Monday, November 28, 2016
JACKSON Jackson City Councilman De'Keither Stamps met with members of President-elect Donald Trump's transitional team earlier this month in Washington as a part of a group of leaders of color from across the country. Today he heralded the process as a moment for Jackson to develop relationships.
"It gives us an opportunity ... for folks right here in Mississippi to be engaged in that process," the Ward 4 councilman said.
Stamps visited the nation's capital with other leaders of color on Nov. 16, which the Joint Center for Political and Economic Studies and the National Alliance of Latino Elected and Appointed Officials coordinated. Both organizations focus on minority participation in government. The group has been meeting, mostly through teleconferences, for over a year now, and the transition process will continue for the next year or so, Stamps said during a press conference in the city council chambers of Jackson's City Hall this morning.
In Washington, Stamps attended a meeting with Obama administration officials at the White House and, later that day, met with Trump's transition officials at the Republican National Committee's headquarters.
Stamps said the process includes the transfer of more than 6,000 positions within the structure of government, domestic and overseas. He said he hopes Jackson benefits both from the influx of talent into the market as well as the opening of positions for Jacksonians and Mississippians.
"We are engaged in that process, and we will be pushing out information to assist people in taking advantage of those opportunities," Stamps said, adding that he wants to work to attract some of the outgoing talent into the city and state.
Stamps distributed copies of the schedule for the transition at the press conference. The process actually began before the election ended, back in May. Then, three councils—the White House Transition Coordinating Council, the Agency Transition Directors Council and the President's Management Council—all formed to begin planning the long process of transitioning.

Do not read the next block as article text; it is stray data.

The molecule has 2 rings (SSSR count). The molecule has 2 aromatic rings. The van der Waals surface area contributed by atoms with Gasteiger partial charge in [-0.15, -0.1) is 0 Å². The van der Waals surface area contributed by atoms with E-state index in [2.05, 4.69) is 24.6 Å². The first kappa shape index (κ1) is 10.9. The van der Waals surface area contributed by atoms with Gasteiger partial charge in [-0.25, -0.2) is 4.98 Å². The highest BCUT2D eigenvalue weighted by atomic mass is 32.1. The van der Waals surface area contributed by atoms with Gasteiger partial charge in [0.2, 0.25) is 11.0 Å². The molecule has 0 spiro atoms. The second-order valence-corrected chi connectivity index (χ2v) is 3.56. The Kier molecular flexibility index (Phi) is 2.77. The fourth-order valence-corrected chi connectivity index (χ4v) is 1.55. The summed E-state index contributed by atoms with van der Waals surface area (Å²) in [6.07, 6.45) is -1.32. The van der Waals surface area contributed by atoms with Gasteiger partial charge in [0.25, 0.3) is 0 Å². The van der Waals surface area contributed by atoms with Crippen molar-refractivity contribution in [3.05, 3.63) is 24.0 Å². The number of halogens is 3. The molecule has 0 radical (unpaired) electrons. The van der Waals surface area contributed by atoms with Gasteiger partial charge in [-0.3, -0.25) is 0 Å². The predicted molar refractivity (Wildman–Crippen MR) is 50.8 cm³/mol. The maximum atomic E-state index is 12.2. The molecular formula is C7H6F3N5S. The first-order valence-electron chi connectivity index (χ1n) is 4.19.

"Working in close coordination," the packet from the Office of the President states, "these three councils provide guidance to agencies in gathering briefing materials and other information relating to the Presidential transition. The councils also oversee the preparation of career employees who are designated to fill non-career positions on an interim basis during a Presidential transition, and assist in the off-boarding of political appointees concluding their service and the onboarding of political appointees joining service to work for the President-elect."
Or, as Stamps explained it, "You can't hand over the largest corporation in the world in 70 days."
This month the appointment process for the president-elect started, and as Donald Trump spends the next several months filling in the 6,000 positions, the question for Jackson is how Trump appointees' policy changes will affect the city. Stamps said the relationships created now will help city leaders understand those changes.
"That's why relationships are important. When you go meet with people, it shouldn't be the first time you meet them," Stamps said. "And it's an ongoing process, not just a one-time deal."